Tag Archives: england

A Tale Of Two Cities

Liberty Leading the People by Eugène Delacroix

“It was the worst of time. It was the best of times.”

Spectacular is one word that comes to mind when thinking about Charles Dickens’ revered historical novel. Heartbreaking is another.

The French Revolution has been called the most important event in history. Like all history students, I learnt from textbooks. I committed to memory horrifying events yet still struggled to grasp the raw reality of the horror and the terror of the Revolution.

As an aspiring historian, I can tell you: It is one thing to memorize dates. Its is another altogether to have the fury of the French Revolution brought to life through Dickens’ pen. Whatever you will say about the ideals and intentions of the revolutionists, there is one thing that simply cannot be denied: the rage, the blood and the madness was inexplicably gruesome. Behind each death and behind each number is a story, a person and a face.

It is easy to forget how dreadful and dire history truly is. Just as our descendants will be horrified with the wars and genocides our century bore, so Dickens was horrified by the French Revolution* .  His novel is a warning, a severe warning to Aristocratic Britain. I like to think that his warning trancedes time and applies to our century as well.

To learn history is not to justify or make excuses for the horrors that our ancestors have perpetuated. To learn history is to take the first of many steps in understanding our present and applying lessons history yearns to teach us. Greater men and women have failed abundantly and left records of these errors so that we do not have to repeat them. The torch has been passed on, it is our task now to learn from it and bequeath it to what is hopefully a more deserving generation.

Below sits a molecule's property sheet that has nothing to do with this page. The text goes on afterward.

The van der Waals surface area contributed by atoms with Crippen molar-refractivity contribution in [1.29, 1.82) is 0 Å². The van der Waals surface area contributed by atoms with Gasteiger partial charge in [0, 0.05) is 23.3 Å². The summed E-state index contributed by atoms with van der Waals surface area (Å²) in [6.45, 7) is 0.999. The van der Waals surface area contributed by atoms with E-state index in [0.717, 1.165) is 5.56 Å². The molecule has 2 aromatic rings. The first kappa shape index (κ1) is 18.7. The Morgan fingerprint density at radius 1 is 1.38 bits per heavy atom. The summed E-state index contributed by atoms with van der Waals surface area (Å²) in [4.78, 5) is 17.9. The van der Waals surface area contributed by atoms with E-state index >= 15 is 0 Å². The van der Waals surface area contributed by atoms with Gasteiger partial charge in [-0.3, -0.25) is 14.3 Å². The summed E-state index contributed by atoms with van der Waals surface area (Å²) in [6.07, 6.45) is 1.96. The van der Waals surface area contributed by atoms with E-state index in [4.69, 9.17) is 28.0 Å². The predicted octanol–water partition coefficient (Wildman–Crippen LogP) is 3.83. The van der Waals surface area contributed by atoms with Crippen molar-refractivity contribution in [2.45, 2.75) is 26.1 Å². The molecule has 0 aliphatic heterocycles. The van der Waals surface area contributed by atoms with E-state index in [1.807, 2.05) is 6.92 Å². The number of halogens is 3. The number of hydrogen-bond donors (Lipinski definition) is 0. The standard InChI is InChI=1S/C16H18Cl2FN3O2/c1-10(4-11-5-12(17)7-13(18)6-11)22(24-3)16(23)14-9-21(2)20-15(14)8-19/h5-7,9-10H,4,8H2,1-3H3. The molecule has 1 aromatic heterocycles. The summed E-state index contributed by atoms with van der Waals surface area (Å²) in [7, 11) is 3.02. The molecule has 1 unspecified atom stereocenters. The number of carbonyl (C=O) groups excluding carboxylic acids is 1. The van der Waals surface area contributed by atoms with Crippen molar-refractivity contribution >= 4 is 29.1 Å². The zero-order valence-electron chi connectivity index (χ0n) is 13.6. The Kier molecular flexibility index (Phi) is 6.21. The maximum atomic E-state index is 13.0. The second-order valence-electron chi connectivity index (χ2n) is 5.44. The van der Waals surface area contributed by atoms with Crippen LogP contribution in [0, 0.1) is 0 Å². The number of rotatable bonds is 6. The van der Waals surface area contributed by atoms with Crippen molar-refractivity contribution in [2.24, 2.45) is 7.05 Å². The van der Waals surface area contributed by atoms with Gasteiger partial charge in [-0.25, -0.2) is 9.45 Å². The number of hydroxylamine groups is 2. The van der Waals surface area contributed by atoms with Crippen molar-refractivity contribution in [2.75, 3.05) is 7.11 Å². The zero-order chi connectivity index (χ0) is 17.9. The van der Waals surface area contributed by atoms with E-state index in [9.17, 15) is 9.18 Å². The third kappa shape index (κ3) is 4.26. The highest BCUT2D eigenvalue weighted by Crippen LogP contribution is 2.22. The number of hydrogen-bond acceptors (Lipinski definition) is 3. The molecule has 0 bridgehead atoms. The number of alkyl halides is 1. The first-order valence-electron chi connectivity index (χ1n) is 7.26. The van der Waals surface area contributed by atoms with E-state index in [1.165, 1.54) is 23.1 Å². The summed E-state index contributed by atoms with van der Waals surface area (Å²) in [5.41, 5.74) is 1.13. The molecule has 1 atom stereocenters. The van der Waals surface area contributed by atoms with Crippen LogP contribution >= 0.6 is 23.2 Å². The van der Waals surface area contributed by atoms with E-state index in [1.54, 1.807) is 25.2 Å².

In spite of all this, there are things you simply cannot learn in school. When learning about the Revolution, there are sentiments that one simply cannot express in textbooks. That is when I turn to classics. More often than not, its authors express more about human triumph and human agony than a scheduled hour of class time ever will… When it comes to teaching about the human heart, one often learns best from one’s own readings and sentiments.

For these reasons (and many more I cannot reveal without stealing from the plot), I wholeheartedly recommend A Tale Of Two Cities to all. It is a chilling admonition… Lest we forget…

charles dickens

“Crush humanity out of shape once more, under similar hammers, and it will twist itself into the same tortured forms. Sow the same seed of rapacious licence and oppression over again, and it will surely yield the same fruit according to its kind”.

*even though he sympathized with the persecuted poor, having been “forced to work in a factory as a child” (wiki).

If you are interested in learning more about the Revolution, I suggest the History Channel’s documentary, available on YouTube.


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Filed under Classic, History, Reviews

The Uncommon Reader

So, I am biased. Sue me. 

The Uncommon Reader  is the perfect novella.  Alan Bennett (beloved author of the most perfect and revered History Boys) asks an uncommon question: what if the Queen of England started reading? How would it impact her? And on a different scale, how would it impact her nation?

The emphasis is both psychological and cause-consequence. As is usual with Mr. Bennett (ha ha), the narrator’s voice is often the funniest. Observation and a hint of Irony are wittingly used to further the story. One cannot help but laugh when one is reading dialogues such as these:

‘I’m just kicking the tires on this one, ma’am, but it would help if we were able to put out a press release saying that, apart from English literature, Your Majesty was also reading ethnic classics.’

‘Which ethnic classics did you have in mind, Sir Kevin? The Kama Sutra?’

Sir Kevin sighed.


Albeit a short read, The Uncommon Reader is an uproarious tongue-in-cheek jab at monarchy, the English and non-readers. I recommend it to all but mostly to those who appreciate a good joke.



‘Oh, Norman,’ said the Queen, ‘the prime minister doesn’t seem to have read Hardy. Perhaps you should find him one of our old paperbacks on his way out.’


Filed under Novella, Reviews